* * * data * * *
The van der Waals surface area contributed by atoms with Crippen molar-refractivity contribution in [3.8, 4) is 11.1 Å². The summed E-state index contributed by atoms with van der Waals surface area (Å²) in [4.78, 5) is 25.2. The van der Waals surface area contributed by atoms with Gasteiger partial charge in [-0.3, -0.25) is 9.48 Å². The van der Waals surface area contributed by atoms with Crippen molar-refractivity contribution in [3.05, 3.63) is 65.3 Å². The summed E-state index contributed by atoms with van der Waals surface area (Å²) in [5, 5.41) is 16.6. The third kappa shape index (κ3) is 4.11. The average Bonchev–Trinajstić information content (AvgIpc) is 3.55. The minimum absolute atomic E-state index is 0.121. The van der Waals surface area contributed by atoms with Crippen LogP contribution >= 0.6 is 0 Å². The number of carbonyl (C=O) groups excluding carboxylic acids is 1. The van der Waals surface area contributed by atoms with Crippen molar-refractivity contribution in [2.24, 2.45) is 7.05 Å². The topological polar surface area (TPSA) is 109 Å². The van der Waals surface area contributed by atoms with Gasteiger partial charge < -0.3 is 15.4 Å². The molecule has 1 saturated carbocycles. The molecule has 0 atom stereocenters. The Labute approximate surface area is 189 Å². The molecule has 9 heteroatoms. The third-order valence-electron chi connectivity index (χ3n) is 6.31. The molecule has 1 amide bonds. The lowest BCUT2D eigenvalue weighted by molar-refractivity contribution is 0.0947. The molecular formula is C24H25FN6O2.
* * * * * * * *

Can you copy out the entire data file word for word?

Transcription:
The van der Waals surface area contributed by atoms with Crippen molar-refractivity contribution in [3.8, 4) is 11.1 Å². The summed E-state index contributed by atoms with van der Waals surface area (Å²) in [4.78, 5) is 25.2. The van der Waals surface area contributed by atoms with Gasteiger partial charge in [-0.3, -0.25) is 9.48 Å². The van der Waals surface area contributed by atoms with Crippen molar-refractivity contribution in [3.05, 3.63) is 65.3 Å². The summed E-state index contributed by atoms with van der Waals surface area (Å²) in [5, 5.41) is 16.6. The third kappa shape index (κ3) is 4.11. The average Bonchev–Trinajstić information content (AvgIpc) is 3.55. The minimum absolute atomic E-state index is 0.121. The van der Waals surface area contributed by atoms with Crippen LogP contribution >= 0.6 is 0 Å². The number of carbonyl (C=O) groups excluding carboxylic acids is 1. The van der Waals surface area contributed by atoms with Crippen molar-refractivity contribution in [2.24, 2.45) is 7.05 Å². The topological polar surface area (TPSA) is 109 Å². The van der Waals surface area contributed by atoms with Gasteiger partial charge < -0.3 is 15.4 Å². The molecule has 1 saturated carbocycles. The molecule has 0 atom stereocenters. The Labute approximate surface area is 189 Å². The molecule has 9 heteroatoms. The third-order valence-electron chi connectivity index (χ3n) is 6.31. The molecule has 1 amide bonds. The lowest BCUT2D eigenvalue weighted by molar-refractivity contribution is 0.0947. The molecular formula is C24H25FN6O2.